C-level Coal mine

I hiked up to C-level in Bankhead today to check out the mine up there. From Minnewanka I can see tailings up the Cascade, which I presumed was from this mine. So, instead of blowing past the supply building and surrounding area, I explored and wound up on the slack heap on the side of the mountain. Although not very long, it represented a lot of waste coal and tailings, cascading down around 200 feet below the appropriately named Cascade mountain. A metal drill extension lay on the ground, along with rusted cable, likely for the rail cars, and some large pipes.

I hauled my large format camera but couldn't really find anything compelling to take a photo of. The 9 unstable mine openings were surrounded by fencing and were difficult to view and photograph. So I opted for the supply building, highlighting the graffiti which defaced the building, which in turn is defacing the landscape.

The transfer station

It doesn't seem to matter how clean and tidy a garbage transfer area is kept. Beyond the fence, there's always stray garbage strewn across the ground, with plastic bags caught in the bushes. Ravens may have something to do with it, as many of them fly into the garbage transfer building looking for something to eat which they carry out to munch on.

A truck sits inside the building, waiting to be filled with Banff's garbage so it can make the 370 Km trip to Camrose. Around 250 of these trucks haul Banff's garbage this long distance every year. These numbers give me an idea of how big Banff has become. It produces a lot of garbage. And sends most of it away for someone else to deal with.

Bankhead 2

The Road to Bankhead is still closed but is cleared of snow and was being swept when I rode my bike to the site of the Holy Trinity church. It sits at the top of a hill overlooking lower Bankhead, with a view of the Fairholme Range as well as the Cascades, which was the mountain range being mined for coal. Only the foundation/basement and front steps remain. I sat on the steps, wondering what it would have been like to worship at this church back in 1910. Who were the people that attended? What was the priest like? I got out my large format camera and took two pictures, then headed up to upper Bankhead to look around.

Homesites were easy to find, and a couple of "L" shaped foundations remained. Other sites had sewer pipes sticking out of the ground. Farther north is a clearing that has what looks like was the main road, with building sites along it. Further north the town ended at a bank which had a lot of metal garbage strewn about. I could only surmise that this was where the townsfolk tossed unneeded buckets and cans when they were done with them. The whole northern bank is littered with rusted metal. A rotting barrel sits in the ground with the strap nearby.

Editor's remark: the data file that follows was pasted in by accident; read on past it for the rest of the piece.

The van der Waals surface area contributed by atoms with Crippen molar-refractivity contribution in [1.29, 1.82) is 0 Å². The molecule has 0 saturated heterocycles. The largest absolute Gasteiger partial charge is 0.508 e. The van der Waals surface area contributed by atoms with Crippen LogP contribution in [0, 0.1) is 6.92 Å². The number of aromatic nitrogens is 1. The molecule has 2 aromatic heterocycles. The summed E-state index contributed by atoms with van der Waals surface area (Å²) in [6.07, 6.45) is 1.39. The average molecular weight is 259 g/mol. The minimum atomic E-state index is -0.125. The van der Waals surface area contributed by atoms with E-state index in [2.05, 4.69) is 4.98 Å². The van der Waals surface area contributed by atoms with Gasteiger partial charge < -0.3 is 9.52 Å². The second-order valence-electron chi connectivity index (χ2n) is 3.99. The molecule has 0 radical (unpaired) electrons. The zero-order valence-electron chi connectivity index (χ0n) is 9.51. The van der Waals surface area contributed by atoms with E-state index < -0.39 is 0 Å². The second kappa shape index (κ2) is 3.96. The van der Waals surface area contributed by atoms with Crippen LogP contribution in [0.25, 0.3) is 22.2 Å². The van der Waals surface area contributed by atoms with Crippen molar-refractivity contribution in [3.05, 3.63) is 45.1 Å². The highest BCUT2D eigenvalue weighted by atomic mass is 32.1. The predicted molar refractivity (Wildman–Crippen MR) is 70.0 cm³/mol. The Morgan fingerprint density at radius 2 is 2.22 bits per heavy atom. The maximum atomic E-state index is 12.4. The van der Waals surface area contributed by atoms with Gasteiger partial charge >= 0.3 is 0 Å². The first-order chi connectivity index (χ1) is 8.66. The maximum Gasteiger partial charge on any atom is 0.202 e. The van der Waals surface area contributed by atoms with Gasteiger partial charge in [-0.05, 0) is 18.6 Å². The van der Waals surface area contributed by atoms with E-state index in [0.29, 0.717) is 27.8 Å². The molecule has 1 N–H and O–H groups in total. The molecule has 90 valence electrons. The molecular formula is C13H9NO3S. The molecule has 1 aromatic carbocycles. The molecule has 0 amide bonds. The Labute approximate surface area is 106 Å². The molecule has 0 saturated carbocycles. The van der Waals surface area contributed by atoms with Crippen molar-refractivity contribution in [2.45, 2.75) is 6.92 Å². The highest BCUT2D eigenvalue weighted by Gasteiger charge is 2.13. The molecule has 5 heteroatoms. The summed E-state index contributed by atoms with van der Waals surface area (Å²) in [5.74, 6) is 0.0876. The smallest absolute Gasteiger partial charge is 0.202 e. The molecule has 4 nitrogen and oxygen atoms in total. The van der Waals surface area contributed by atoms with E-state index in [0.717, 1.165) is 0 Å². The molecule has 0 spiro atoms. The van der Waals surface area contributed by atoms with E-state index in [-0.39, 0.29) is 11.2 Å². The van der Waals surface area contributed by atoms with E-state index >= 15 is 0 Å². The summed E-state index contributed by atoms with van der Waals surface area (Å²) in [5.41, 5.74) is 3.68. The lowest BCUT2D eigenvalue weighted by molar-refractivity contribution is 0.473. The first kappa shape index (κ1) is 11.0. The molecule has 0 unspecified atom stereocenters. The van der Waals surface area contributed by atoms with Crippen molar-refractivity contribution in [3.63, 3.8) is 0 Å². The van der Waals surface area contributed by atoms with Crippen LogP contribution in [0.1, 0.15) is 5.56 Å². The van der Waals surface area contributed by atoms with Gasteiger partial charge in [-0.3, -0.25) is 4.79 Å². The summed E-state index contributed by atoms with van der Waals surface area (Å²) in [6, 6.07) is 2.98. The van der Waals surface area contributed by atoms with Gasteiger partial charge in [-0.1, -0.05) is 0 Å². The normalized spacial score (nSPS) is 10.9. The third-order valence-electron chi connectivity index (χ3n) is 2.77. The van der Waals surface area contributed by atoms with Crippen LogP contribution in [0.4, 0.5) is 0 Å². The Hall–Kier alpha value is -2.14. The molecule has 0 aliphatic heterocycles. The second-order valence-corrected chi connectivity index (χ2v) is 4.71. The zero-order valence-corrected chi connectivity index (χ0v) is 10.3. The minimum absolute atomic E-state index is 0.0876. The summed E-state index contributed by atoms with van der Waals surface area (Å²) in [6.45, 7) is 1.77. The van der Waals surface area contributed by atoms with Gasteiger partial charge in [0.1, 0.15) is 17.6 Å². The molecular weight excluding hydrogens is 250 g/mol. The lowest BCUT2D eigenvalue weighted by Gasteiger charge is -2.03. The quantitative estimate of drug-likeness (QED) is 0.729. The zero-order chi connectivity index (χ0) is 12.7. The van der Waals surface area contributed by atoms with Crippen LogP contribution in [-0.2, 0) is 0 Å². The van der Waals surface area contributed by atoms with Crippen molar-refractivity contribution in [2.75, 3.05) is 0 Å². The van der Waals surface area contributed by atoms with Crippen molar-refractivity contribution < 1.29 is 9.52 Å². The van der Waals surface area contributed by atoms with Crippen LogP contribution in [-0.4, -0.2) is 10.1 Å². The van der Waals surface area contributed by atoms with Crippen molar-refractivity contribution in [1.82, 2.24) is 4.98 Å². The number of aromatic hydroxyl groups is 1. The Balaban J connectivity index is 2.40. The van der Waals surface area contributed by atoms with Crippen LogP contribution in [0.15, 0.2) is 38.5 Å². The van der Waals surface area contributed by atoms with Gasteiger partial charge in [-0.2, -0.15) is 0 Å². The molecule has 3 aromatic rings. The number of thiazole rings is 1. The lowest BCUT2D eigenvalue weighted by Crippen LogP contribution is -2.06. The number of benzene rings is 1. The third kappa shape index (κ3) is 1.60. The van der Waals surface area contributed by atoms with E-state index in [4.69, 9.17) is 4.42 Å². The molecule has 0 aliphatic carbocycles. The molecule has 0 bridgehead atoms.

I suppose it could all be cleaned up more thoroughly than it has been. How much work would it take? How about the sewer pipes and other utilities that are in the ground? I imagine that Parks keeps these curiosities because it now contributes to the history of the park. Funny how that works. If I tossed garbage into the park, I could face a hefty fine. But someone who tossed an old bucket over the north bank 100 years ago turns it into an historic site.

Prescribed burns

I grew up with forest fires being bad. "Only YOU can prevent forest fires" was the mantra of the day, with the iconic Smokey the bear and his shovel speaking for the trees. 70+ years of forest fire prevention ended up being really bad. It seems man doesn't really know what's best for the forest after all. But for now, prescribed burns are good, so we'll go with that, until it's bad.

I hiked around the approach to Carrot creek today, walking through the logged/burned area. It was actually kind of nice being in a big meadow with clear views all around. The elk like it there as well. But for some reason it doesn't feel right. All those stumps neatly cut, a few trees left here and there to blow down, and straight lines bordering the area speak of man's intervention. I counted the tree rings on a old fir which had succumbed to a saw--around 100 of them. It may have been able to survive a fire, but it didn't have a chance against the chainsaw.

Mountain Peaks

I decided to take pictures of the peaks of mountains yesterday. It is one the few places left untouched by man (except for Sulphur mountain). As I took some pictures and moved to another location, I realized this is a limitless task, since even moving a few hundred feet changes one's perspective and the peaks show a different presentation. And the fact that I'm pretty much limited by roads makes capturing even one peak to the fullest pretty much impossible. And as I was looking through the telephoto lens at each peak and their often foreboding approaches, I realized the very thing that makes Banff so majestic is pretty much off limits to the average man. Perhaps that is why they inspire awe. And perhaps it is good that mountain peaks are so inaccessible.